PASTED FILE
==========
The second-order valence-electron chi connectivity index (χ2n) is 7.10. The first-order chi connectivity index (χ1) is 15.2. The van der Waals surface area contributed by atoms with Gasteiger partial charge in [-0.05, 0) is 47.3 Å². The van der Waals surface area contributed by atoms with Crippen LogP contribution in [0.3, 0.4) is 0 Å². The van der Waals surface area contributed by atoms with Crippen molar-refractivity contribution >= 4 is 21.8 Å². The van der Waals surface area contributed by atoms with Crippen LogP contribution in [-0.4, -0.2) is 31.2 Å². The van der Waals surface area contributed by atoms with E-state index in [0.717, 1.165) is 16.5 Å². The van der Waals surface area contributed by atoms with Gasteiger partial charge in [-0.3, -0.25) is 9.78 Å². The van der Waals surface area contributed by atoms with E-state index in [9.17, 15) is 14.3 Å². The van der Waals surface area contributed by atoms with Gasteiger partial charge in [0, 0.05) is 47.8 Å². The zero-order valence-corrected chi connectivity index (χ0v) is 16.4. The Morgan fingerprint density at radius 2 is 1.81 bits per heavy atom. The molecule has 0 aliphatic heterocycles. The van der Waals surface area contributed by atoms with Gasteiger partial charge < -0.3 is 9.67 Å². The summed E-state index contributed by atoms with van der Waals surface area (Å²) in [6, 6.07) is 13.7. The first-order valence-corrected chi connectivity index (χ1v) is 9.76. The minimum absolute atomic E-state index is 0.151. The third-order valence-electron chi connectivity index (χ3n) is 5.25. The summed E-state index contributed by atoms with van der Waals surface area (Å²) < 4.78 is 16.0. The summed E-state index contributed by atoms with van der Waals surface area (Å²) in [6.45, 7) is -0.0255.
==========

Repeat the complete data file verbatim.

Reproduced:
The second-order valence-electron chi connectivity index (χ2n) is 7.10. The first-order chi connectivity index (χ1) is 15.2. The van der Waals surface area contributed by atoms with Gasteiger partial charge in [-0.05, 0) is 47.3 Å². The van der Waals surface area contributed by atoms with Crippen LogP contribution in [0.3, 0.4) is 0 Å². The van der Waals surface area contributed by atoms with Crippen molar-refractivity contribution >= 4 is 21.8 Å². The van der Waals surface area contributed by atoms with Crippen LogP contribution in [-0.4, -0.2) is 31.2 Å². The van der Waals surface area contributed by atoms with E-state index in [0.717, 1.165) is 16.5 Å². The van der Waals surface area contributed by atoms with Gasteiger partial charge in [-0.3, -0.25) is 9.78 Å². The van der Waals surface area contributed by atoms with E-state index in [9.17, 15) is 14.3 Å². The van der Waals surface area contributed by atoms with Gasteiger partial charge in [0, 0.05) is 47.8 Å². The zero-order valence-corrected chi connectivity index (χ0v) is 16.4. The Morgan fingerprint density at radius 2 is 1.81 bits per heavy atom. The molecule has 0 aliphatic heterocycles. The van der Waals surface area contributed by atoms with Gasteiger partial charge < -0.3 is 9.67 Å². The summed E-state index contributed by atoms with van der Waals surface area (Å²) in [6, 6.07) is 13.7. The first-order valence-corrected chi connectivity index (χ1v) is 9.76. The minimum absolute atomic E-state index is 0.151. The third-order valence-electron chi connectivity index (χ3n) is 5.25. The summed E-state index contributed by atoms with van der Waals surface area (Å²) < 4.78 is 16.0. The summed E-state index contributed by atoms with van der Waals surface area (Å²) in [6.45, 7) is -0.0255.